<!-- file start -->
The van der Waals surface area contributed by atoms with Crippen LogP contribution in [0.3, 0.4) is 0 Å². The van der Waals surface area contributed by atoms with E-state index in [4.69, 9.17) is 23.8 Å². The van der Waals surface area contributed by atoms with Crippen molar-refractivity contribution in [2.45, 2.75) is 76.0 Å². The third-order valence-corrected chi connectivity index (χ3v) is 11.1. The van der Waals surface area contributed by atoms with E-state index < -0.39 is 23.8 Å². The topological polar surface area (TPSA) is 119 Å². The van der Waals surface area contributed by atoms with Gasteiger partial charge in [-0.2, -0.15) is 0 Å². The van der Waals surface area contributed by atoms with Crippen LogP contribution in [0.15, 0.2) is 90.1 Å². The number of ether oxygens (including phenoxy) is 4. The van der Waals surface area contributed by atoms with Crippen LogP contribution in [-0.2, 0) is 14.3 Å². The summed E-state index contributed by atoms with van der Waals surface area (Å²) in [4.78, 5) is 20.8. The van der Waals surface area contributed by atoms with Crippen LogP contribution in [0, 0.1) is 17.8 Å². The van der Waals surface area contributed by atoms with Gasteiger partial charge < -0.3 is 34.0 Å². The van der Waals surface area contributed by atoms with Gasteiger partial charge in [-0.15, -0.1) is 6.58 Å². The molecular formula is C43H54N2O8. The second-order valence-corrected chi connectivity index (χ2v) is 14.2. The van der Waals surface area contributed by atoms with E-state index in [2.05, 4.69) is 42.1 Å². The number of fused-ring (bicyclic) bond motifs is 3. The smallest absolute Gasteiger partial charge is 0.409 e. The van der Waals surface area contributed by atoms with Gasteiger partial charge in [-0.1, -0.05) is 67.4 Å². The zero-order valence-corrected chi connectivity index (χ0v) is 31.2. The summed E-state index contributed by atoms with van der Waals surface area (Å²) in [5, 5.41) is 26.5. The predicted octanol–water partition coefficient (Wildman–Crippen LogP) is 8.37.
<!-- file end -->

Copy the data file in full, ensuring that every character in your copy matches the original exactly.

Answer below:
The van der Waals surface area contributed by atoms with Crippen LogP contribution in [0.3, 0.4) is 0 Å². The van der Waals surface area contributed by atoms with E-state index in [4.69, 9.17) is 23.8 Å². The van der Waals surface area contributed by atoms with Crippen molar-refractivity contribution in [2.45, 2.75) is 76.0 Å². The third-order valence-corrected chi connectivity index (χ3v) is 11.1. The van der Waals surface area contributed by atoms with E-state index < -0.39 is 23.8 Å². The topological polar surface area (TPSA) is 119 Å². The van der Waals surface area contributed by atoms with Gasteiger partial charge in [-0.2, -0.15) is 0 Å². The van der Waals surface area contributed by atoms with Crippen LogP contribution in [0.15, 0.2) is 90.1 Å². The number of ether oxygens (including phenoxy) is 4. The van der Waals surface area contributed by atoms with Crippen LogP contribution in [-0.2, 0) is 14.3 Å². The summed E-state index contributed by atoms with van der Waals surface area (Å²) in [4.78, 5) is 20.8. The van der Waals surface area contributed by atoms with Crippen LogP contribution in [0, 0.1) is 17.8 Å². The van der Waals surface area contributed by atoms with Gasteiger partial charge < -0.3 is 34.0 Å². The van der Waals surface area contributed by atoms with Gasteiger partial charge in [-0.15, -0.1) is 6.58 Å². The molecular formula is C43H54N2O8. The second-order valence-corrected chi connectivity index (χ2v) is 14.2. The van der Waals surface area contributed by atoms with E-state index in [2.05, 4.69) is 42.1 Å². The number of fused-ring (bicyclic) bond motifs is 3. The smallest absolute Gasteiger partial charge is 0.409 e. The van der Waals surface area contributed by atoms with Gasteiger partial charge in [-0.1, -0.05) is 67.4 Å². The zero-order valence-corrected chi connectivity index (χ0v) is 31.2. The summed E-state index contributed by atoms with van der Waals surface area (Å²) in [5, 5.41) is 26.5. The predicted octanol–water partition coefficient (Wildman–Crippen LogP) is 8.37.